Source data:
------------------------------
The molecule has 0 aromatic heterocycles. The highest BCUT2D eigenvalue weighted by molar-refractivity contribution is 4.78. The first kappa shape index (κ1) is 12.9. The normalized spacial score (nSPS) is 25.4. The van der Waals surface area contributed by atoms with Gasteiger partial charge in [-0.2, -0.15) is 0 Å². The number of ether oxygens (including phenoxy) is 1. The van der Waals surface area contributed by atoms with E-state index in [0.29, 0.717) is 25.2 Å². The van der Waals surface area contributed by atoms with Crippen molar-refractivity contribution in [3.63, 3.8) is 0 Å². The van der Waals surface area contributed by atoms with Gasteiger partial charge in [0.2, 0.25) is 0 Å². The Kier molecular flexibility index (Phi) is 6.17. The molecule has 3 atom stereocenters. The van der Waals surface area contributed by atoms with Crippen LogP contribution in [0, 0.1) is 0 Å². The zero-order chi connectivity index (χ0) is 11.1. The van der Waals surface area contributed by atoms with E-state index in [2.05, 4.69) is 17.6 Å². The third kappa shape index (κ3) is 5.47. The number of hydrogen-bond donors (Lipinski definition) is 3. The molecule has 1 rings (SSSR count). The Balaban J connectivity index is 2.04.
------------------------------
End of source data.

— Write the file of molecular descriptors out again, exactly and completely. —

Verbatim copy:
The molecule has 0 aromatic heterocycles. The highest BCUT2D eigenvalue weighted by molar-refractivity contribution is 4.78. The first kappa shape index (κ1) is 12.9. The normalized spacial score (nSPS) is 25.4. The van der Waals surface area contributed by atoms with Gasteiger partial charge in [-0.2, -0.15) is 0 Å². The number of ether oxygens (including phenoxy) is 1. The van der Waals surface area contributed by atoms with E-state index in [0.29, 0.717) is 25.2 Å². The van der Waals surface area contributed by atoms with Crippen molar-refractivity contribution in [3.63, 3.8) is 0 Å². The van der Waals surface area contributed by atoms with Gasteiger partial charge in [0.2, 0.25) is 0 Å². The Kier molecular flexibility index (Phi) is 6.17. The molecule has 3 atom stereocenters. The van der Waals surface area contributed by atoms with Crippen LogP contribution in [0, 0.1) is 0 Å². The zero-order chi connectivity index (χ0) is 11.1. The van der Waals surface area contributed by atoms with E-state index in [2.05, 4.69) is 17.6 Å². The third kappa shape index (κ3) is 5.47. The number of hydrogen-bond donors (Lipinski definition) is 3. The molecule has 1 rings (SSSR count). The Balaban J connectivity index is 2.04.